Brick: Somethin’ hasn’t happened yet.

             Big Daddy: What’s that?

             Brick: A click in my head.

             Big Daddy: Did you say “click”?

             Brick: Yes sir, the click in my head that makes me feel peaceful.

             Big Daddy: Boy, sometimes you worry me.

            Brick: It’s like a switch, clickin’ off in my head. Turns the hot light off and the                   cool one on, and all of a sudden there’s peace.

            Big Daddy: Boy, you’re, you’re a real alcoholic!

            Brick: That is the truth. Yes, sir, I am an alcoholic. So if you’d just excuse me…

            Big Daddy[grabbing him] No, I won’t excuse you.

            Brick: Now I’m waitin’ for that click and I don’t get it. Listen, I’m all alone. I’m                   talkin’ to no one where there’s absolute quiet.

            Big Daddy: You’ll hear plenty of that in the grave soon enough.

For the fully dramatic effect you can watch the scene here.

Why do we drink?  What are we looking for that drink to do for us?  As much as “how much” and “how often” these are also the questions we need to be asking ourselves as we assess our relationship with alcohol.  As much as I love beer the fact is I cannot drink as much as I might sometimes like and hope to remain healthy, not just physically, but emotionally, spiritually and relationally as well.  As a result I have to keep looking at my habits and asking that vital question, why?   Because if we are looking to booze to bring us peace, we might find temporary relief, but it cannot ever truly silence our inner demons.

If you have ever wondered about the health of your drinking habits do please check out the links in this post.  This story from NPR includes some links that offer assessment and tips for learning how to drink in more moderation.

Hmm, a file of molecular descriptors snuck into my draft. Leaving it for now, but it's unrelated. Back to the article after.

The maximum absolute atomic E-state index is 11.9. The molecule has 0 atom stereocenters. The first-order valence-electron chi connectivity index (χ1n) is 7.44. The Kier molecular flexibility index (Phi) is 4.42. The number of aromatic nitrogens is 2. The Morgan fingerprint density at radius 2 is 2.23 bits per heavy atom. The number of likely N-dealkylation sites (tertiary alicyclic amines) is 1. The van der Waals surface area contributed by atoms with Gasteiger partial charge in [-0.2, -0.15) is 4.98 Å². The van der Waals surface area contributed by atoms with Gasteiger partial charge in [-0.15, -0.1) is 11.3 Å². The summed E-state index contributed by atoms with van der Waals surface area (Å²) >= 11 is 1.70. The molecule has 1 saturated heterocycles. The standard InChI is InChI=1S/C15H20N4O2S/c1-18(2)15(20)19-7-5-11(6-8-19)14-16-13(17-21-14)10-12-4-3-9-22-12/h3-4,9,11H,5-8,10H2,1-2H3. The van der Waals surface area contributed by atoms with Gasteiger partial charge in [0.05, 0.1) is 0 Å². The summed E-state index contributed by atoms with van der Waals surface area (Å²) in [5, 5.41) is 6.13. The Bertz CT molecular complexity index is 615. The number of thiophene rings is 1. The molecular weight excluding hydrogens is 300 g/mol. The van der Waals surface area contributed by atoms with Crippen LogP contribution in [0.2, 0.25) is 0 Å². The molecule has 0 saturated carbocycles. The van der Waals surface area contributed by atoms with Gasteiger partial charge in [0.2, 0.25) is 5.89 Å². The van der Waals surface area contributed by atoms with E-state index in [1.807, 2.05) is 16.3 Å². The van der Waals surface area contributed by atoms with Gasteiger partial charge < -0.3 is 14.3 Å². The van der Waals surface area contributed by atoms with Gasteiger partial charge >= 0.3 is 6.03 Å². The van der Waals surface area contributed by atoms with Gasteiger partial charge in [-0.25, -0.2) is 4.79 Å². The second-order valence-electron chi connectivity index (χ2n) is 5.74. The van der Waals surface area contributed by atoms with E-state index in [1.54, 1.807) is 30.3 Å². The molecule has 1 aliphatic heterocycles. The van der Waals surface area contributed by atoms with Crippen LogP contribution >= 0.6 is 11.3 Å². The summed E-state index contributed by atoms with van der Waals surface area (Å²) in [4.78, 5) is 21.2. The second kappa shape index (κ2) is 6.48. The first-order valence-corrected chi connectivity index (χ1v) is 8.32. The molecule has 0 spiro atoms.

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2 thoughts on “Waiting for the “Click”

  1. Thanks for that thought-provoking post. I, too, have been mulling over that issue (except replacing “beer” with “wine”), and your journey during Lent is one of the considerations that weigh into my musings.
    There’s just one thing I’d like to add: one “why” you’ve not considered in this post is that alcohol can just be a normal part of your food culture. You have wine or beer because it tastes good and goes well with your meal. I would guess that most of the world, throughout most of history, has “used” alcohol in exactly that manner. (There is, just incidentally, a great book on that, called “Drink: A Cultural History of Alcohol”, by Iain Gately. Very interesting.)
    You can see what I mean if, in your paragraphs about “why”, you replace “alcohol” with “caffeine”, and “beer” with “coffee”. Coffee, too, is a straight-up drug; people drink it for no other reason than to get the chemical effects of the caffeine, and/or because they like the flavour. But I haven’t seen any calls by the Health Authorities to ban that particular drug, because its effects are rather necessary in Western Society to keep us producing at top speed – and because it’s an integral part of our Society’s food culture.
    Don’t get me wrong – I’m not advocating banning coffee. I’m just saying that alcohol in North America still bears the stigma of being a “drug” that we “use”, and about which we (and that very much much includes myself) think in terms of “the relationship” we have with it, which is language we don’t use about other foods. Most of the literature that talks about the health or non-health of alcohol consumption still comes from the “drug” viewpoint, especially anything originating in America. Prohibition and Puritanism still has its echoes. For myself, I’m trying to find a way in which alcohol becomes a normal, healthy part of my food culture – no more thought about, and no more abused, than butter, sugar, eggs or asparagus.